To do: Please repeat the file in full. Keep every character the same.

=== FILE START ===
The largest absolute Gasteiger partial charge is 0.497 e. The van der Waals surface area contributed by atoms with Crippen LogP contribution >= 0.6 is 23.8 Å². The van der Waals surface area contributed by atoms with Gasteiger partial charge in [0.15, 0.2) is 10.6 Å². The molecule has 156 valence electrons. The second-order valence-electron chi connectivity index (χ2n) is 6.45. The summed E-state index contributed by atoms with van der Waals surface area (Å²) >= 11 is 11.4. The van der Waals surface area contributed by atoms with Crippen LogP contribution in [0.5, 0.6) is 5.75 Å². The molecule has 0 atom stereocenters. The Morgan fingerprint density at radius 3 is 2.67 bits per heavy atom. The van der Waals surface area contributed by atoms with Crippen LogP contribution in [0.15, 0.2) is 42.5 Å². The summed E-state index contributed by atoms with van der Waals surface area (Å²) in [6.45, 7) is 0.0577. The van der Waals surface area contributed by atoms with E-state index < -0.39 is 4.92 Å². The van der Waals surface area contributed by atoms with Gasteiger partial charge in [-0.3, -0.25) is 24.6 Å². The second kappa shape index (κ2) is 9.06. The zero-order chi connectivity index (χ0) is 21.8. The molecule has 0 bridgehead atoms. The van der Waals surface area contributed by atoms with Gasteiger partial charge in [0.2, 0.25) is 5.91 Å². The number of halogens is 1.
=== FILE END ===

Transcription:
The largest absolute Gasteiger partial charge is 0.497 e. The van der Waals surface area contributed by atoms with Crippen LogP contribution >= 0.6 is 23.8 Å². The van der Waals surface area contributed by atoms with Gasteiger partial charge in [0.15, 0.2) is 10.6 Å². The molecule has 156 valence electrons. The second-order valence-electron chi connectivity index (χ2n) is 6.45. The summed E-state index contributed by atoms with van der Waals surface area (Å²) >= 11 is 11.4. The van der Waals surface area contributed by atoms with Crippen LogP contribution in [0.5, 0.6) is 5.75 Å². The molecule has 0 atom stereocenters. The Morgan fingerprint density at radius 3 is 2.67 bits per heavy atom. The van der Waals surface area contributed by atoms with Crippen LogP contribution in [0.15, 0.2) is 42.5 Å². The summed E-state index contributed by atoms with van der Waals surface area (Å²) in [6.45, 7) is 0.0577. The van der Waals surface area contributed by atoms with E-state index < -0.39 is 4.92 Å². The van der Waals surface area contributed by atoms with Gasteiger partial charge in [-0.3, -0.25) is 24.6 Å². The second kappa shape index (κ2) is 9.06. The zero-order chi connectivity index (χ0) is 21.8. The molecule has 0 bridgehead atoms. The van der Waals surface area contributed by atoms with Gasteiger partial charge in [0.2, 0.25) is 5.91 Å². The number of halogens is 1.